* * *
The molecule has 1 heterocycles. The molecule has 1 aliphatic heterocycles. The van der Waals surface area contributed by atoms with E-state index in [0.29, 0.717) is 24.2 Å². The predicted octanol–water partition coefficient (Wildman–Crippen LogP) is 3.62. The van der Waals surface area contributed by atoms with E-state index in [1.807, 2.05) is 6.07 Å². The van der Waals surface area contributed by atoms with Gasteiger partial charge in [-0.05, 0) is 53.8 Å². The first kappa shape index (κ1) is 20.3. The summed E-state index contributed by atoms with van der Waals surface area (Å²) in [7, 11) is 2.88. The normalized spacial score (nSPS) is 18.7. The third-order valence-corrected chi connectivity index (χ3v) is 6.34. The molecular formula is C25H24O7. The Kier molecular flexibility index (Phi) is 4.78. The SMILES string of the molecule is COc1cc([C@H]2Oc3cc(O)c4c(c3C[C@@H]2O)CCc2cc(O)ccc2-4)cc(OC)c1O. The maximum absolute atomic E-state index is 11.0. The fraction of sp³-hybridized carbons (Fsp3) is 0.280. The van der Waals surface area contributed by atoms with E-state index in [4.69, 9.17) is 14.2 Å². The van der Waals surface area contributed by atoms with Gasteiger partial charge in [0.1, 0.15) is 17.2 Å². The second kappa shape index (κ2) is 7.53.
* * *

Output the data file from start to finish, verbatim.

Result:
The molecule has 1 heterocycles. The molecule has 1 aliphatic heterocycles. The van der Waals surface area contributed by atoms with E-state index in [0.29, 0.717) is 24.2 Å². The predicted octanol–water partition coefficient (Wildman–Crippen LogP) is 3.62. The van der Waals surface area contributed by atoms with E-state index in [1.807, 2.05) is 6.07 Å². The van der Waals surface area contributed by atoms with Gasteiger partial charge in [-0.05, 0) is 53.8 Å². The first kappa shape index (κ1) is 20.3. The summed E-state index contributed by atoms with van der Waals surface area (Å²) in [7, 11) is 2.88. The normalized spacial score (nSPS) is 18.7. The third-order valence-corrected chi connectivity index (χ3v) is 6.34. The molecular formula is C25H24O7. The Kier molecular flexibility index (Phi) is 4.78. The SMILES string of the molecule is COc1cc([C@H]2Oc3cc(O)c4c(c3C[C@@H]2O)CCc2cc(O)ccc2-4)cc(OC)c1O. The maximum absolute atomic E-state index is 11.0. The fraction of sp³-hybridized carbons (Fsp3) is 0.280. The van der Waals surface area contributed by atoms with E-state index in [4.69, 9.17) is 14.2 Å². The van der Waals surface area contributed by atoms with Gasteiger partial charge in [0.1, 0.15) is 17.2 Å². The second kappa shape index (κ2) is 7.53.